RYAN ALTMAN

❤️‍🔥 The Unstoppable Force of Love

I want to share with you the fascinating roots of one of the most powerful words in the English language:

juggernaut.

You’ve likely heard the word before.

A juggernaut is an unstoppable force.

It’s anything that mercilessly moves forward without any regard for what’s in front of it.

It yields for nothing, and destroys everything in its path.

Of all the words in the English language, I’ve always found this word to hold a lot of power.

If you call someone or something a juggernaut, you know it’s not to be messed with.

I first heard the word juggernaut as a kid reading comics.

The Juggernaut was one of my favorite supervillains in the X-Men and Spider-Man comics.

His powers gave him superhuman strength, near invincibility, and unstoppable power.

True to his name, he could use buildings as weapons and easily overpower heroes with his super strength.

Although you likely know the word, you may not know its spiritual roots.

The word juggernaut comes from a festival that celebrates the Hindu god Jagannath.

Jagannath is an avatar of Vishnu, the cosmic preserving force of good in the Hindu trinity of creation, preservation and destruction.

The name of the festival honoring Jagannath is called Ratha Yatra, which translates as ‘chariot procession.’

In the festival, special chariots are crafted that are ornately decorated, massively heavy, and take hundreds of people to pull.

The supervillain Juggernaut next to his namesake, a giant chariot temple made for Ratha Yatra.

English colonists witnessed the massive temple chariots used for worshiping Jagannath as they were pulled through the streets during Ratha Yatra, and coined the word juggernaut from them.

They saw that whatever came in the path of these behemoths was instantly crushed under its wheels.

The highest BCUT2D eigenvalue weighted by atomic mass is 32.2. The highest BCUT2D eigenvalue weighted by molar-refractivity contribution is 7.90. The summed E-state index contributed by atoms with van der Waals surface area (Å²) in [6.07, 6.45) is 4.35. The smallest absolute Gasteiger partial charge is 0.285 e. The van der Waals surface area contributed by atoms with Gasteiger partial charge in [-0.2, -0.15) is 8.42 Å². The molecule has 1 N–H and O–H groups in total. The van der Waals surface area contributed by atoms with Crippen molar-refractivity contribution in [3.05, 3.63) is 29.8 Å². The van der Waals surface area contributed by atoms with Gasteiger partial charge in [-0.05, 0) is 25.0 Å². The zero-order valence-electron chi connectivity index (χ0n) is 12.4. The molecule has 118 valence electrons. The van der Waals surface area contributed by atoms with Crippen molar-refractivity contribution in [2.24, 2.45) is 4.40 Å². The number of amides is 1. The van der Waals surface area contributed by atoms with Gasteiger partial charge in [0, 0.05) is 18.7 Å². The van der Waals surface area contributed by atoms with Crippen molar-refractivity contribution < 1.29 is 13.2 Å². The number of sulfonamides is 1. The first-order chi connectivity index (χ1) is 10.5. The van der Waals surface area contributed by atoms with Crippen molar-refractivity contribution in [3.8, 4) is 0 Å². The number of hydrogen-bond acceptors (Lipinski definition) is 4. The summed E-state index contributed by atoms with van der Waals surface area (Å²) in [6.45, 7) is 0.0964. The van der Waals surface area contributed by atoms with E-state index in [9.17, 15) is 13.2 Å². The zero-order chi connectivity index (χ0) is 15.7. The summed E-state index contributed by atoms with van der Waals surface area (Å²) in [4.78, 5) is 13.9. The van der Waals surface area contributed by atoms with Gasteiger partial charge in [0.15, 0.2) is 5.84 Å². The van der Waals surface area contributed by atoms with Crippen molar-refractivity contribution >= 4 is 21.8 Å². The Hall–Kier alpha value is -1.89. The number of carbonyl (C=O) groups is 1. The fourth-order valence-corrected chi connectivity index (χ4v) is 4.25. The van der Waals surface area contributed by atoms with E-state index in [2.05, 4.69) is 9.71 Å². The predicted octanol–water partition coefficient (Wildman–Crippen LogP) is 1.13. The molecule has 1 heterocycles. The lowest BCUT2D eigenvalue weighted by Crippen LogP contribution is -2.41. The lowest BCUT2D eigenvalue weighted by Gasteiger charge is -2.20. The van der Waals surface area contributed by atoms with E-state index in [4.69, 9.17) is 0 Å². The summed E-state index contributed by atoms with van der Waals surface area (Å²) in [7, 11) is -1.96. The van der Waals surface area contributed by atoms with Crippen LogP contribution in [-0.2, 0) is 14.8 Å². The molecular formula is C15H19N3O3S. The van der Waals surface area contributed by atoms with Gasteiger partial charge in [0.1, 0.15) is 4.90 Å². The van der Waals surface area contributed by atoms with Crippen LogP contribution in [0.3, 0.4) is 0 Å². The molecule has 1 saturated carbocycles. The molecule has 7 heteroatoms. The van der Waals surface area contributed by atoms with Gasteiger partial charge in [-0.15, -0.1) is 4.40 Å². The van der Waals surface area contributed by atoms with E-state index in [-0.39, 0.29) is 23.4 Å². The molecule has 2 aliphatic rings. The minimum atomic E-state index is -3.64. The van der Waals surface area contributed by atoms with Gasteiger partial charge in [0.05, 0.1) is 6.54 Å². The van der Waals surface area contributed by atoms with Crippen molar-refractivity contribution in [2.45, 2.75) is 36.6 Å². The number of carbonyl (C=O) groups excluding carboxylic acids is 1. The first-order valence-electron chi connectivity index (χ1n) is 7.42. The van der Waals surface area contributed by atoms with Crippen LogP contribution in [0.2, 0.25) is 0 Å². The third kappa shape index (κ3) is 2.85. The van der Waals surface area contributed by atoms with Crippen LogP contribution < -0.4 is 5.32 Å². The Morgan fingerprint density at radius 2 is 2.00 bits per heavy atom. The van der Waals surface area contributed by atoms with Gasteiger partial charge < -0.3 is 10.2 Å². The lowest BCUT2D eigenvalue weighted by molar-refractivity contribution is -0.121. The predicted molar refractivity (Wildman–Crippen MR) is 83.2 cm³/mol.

It’s from the procession of these giant temple chariots that we get the English word juggernaut.

After I learned the etymology of the word, its meaning became even more powerful to me.

The word juggernaut doesn’t just mean a force that mindlessly demolishes everything in its path–it means something much deeper.

In its deeper meaning, a juggernaut is an unstoppable spiritual force of love and good.

Gandhi called his power of nonviolent change satyagraha, or soul-force.

His nonviolent resistance and similar movements like those lead by Martin Luther King Jr. embody the true meaning of the word juggernaut.

Jesus similarly channeled the power of love in unstoppable ways.

Even though their movements were resisted by some of the most powerful forces of hatred and oppression in history, nothing could stop them.

Their movements were unstoppable forces that demolished ignorant, old ways of being that stood in the path of justice, peace and freedom.

The unstoppable force driving these movements was love.

When we’re looking to make change in our lives, or in the world at large, a violent force never works for long.

Violence may work for self-defense, but as a tool for personal and social change–it never lasts.

A dictator may win control of a country through violence, but after a period of time he’s inevitably overthrown.

His reign is brief and bloody.

We may suppress a wounded or shadow part of ourselves, but until we embrace it with self-compassion it’ll always return to cause us pain again.

Reflecting on the creative power of love reminds me of a quote from Napoleon, who knew first hand the limitations of force:

“Alexander, Caesar, Charlemagne, and I have founded empires. But on what did we rest the creations of our genius? Upon force. Jesus Christ founded his empire upon love; and at to this day millions of men would die for him.”
Love may be humble, yet all yields to it in the end, like a small river carving out a deep canyon.

Love is the juggernaut of juggernauts.

The most unstoppable of all forces.

It’s the hidden, cosmic force within all life and creation.

Love may falter, it may fail, but it never ceases.

Our path of transformation should be the same.

Sometimes the hardest thing of all is to love ourselves.

I know it’s certainly the case for me.

Although love is our natural way of being, it gets clouded over by attachment, conditioning, and wounding.

Our task is to clear away the blockages that prevent our love from moving in its natural flow.

It takes work.

It takes daily practice.

It’s not enough to just exercise or take care of your wellbeing with a good diet and stress management.

It takes a spiritual practice, because love is a spiritual force.

Through your own heroic efforts, may you churn into motion the unstoppable force of love within you.

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